Germany open to Commerzbank nationalisation - Spiegel
BERLIN Dec 4 (Reuters) - Germany is open to a nationalisation of Commerzbank if the country's second-biggest bank cannot raise sufficient capital next year, Der Spiegel weekly reported on Sunday.
The finance ministry declined to comment on the report.
If the lender fails to find the capital needed to comply with tighter regulatory requirements by next summer, the government will reactivate its bank rescue fund Soffin and could buy up further Commerzbank shares, the magazine reported, citing government sources.
Germany, which bought 25 percent of the bank in exchange for help during the financial crisis, would purchase the majority of shares if the bank were to undertake a capital increase, the magazine said.
The bank was believed to need up to about 5 billion euros ($6.7 billion)by mid 2012 to fulfil the tighter capital requirements made by the European Banking Authority bank regulator, sources have told Reuters.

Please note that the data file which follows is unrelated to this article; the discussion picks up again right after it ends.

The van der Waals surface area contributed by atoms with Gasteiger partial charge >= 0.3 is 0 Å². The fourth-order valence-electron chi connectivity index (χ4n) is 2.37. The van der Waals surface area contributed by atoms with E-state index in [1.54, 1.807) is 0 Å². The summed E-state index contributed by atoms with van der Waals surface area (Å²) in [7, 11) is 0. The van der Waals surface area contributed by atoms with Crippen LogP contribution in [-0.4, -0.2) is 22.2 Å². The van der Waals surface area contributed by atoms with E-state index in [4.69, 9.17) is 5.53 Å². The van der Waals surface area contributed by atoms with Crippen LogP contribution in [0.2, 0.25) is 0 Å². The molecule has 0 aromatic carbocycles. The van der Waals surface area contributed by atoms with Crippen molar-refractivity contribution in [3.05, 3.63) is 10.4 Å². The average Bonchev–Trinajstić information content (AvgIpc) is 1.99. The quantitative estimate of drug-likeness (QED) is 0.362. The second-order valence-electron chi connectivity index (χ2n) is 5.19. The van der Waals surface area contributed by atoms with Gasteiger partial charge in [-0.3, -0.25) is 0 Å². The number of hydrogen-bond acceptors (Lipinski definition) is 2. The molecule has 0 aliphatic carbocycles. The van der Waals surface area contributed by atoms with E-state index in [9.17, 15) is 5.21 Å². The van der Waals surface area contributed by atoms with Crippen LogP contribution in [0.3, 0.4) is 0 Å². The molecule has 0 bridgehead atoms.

The government is against buying Eurohypo, the bank's loss-making real estate finance unit, the magazine said.
Chancellor Angela Merkel's Free Democrat (FDP) junior coalition partner have already rejected that idea, saying banks should find extra cash themselves whenever possible.
Eurohypo is a milstone around Commerzbank's neck. No private buyer is in sight and it is widely seen as too big to sell, with total assets of over 200 billion euros.
On Friday, a source told Reuters a sale of Eurohypo to the government would bring Commerzbank close to bridging its funding gap.
Commerzbank chief executive Martin Blessing has vowed not to turn to the state for further help.
The EBA, sifting the results of a second stress test of 70 banks in the EU, was expected to announce next week the amount of capital the lenders must raise. ($1 = 0.7446 euro) (Reporting By Madeline Chambers; Editing by Dan Lalor)
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